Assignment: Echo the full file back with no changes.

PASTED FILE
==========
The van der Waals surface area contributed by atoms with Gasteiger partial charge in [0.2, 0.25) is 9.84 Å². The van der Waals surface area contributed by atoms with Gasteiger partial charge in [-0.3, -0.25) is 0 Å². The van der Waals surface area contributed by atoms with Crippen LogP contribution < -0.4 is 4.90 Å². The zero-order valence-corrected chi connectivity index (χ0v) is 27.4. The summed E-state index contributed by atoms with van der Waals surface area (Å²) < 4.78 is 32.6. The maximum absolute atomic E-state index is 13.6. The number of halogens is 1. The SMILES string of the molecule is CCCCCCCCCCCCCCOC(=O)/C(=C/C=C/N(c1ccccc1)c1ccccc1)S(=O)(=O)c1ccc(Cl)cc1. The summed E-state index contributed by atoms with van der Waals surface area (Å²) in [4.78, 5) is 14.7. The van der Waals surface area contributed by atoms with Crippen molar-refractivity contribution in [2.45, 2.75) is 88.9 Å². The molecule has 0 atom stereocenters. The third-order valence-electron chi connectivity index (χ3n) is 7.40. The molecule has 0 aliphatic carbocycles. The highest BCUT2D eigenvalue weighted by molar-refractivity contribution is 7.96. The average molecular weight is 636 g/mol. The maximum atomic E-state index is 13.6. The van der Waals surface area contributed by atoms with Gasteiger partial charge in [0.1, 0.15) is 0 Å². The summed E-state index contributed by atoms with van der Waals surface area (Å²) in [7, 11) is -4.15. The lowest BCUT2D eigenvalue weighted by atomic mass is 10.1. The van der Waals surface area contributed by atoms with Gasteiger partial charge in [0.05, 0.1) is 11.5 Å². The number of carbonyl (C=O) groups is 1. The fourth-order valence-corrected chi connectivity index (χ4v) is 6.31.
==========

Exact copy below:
The van der Waals surface area contributed by atoms with Gasteiger partial charge in [0.2, 0.25) is 9.84 Å². The van der Waals surface area contributed by atoms with Gasteiger partial charge in [-0.3, -0.25) is 0 Å². The van der Waals surface area contributed by atoms with Crippen LogP contribution < -0.4 is 4.90 Å². The zero-order valence-corrected chi connectivity index (χ0v) is 27.4. The summed E-state index contributed by atoms with van der Waals surface area (Å²) < 4.78 is 32.6. The maximum absolute atomic E-state index is 13.6. The number of halogens is 1. The SMILES string of the molecule is CCCCCCCCCCCCCCOC(=O)/C(=C/C=C/N(c1ccccc1)c1ccccc1)S(=O)(=O)c1ccc(Cl)cc1. The summed E-state index contributed by atoms with van der Waals surface area (Å²) in [4.78, 5) is 14.7. The van der Waals surface area contributed by atoms with Crippen molar-refractivity contribution in [2.45, 2.75) is 88.9 Å². The molecule has 0 atom stereocenters. The third-order valence-electron chi connectivity index (χ3n) is 7.40. The molecule has 0 aliphatic carbocycles. The highest BCUT2D eigenvalue weighted by molar-refractivity contribution is 7.96. The average molecular weight is 636 g/mol. The maximum atomic E-state index is 13.6. The van der Waals surface area contributed by atoms with Gasteiger partial charge in [0.1, 0.15) is 0 Å². The summed E-state index contributed by atoms with van der Waals surface area (Å²) in [7, 11) is -4.15. The lowest BCUT2D eigenvalue weighted by atomic mass is 10.1. The van der Waals surface area contributed by atoms with Gasteiger partial charge in [0.05, 0.1) is 11.5 Å². The number of carbonyl (C=O) groups is 1. The fourth-order valence-corrected chi connectivity index (χ4v) is 6.31.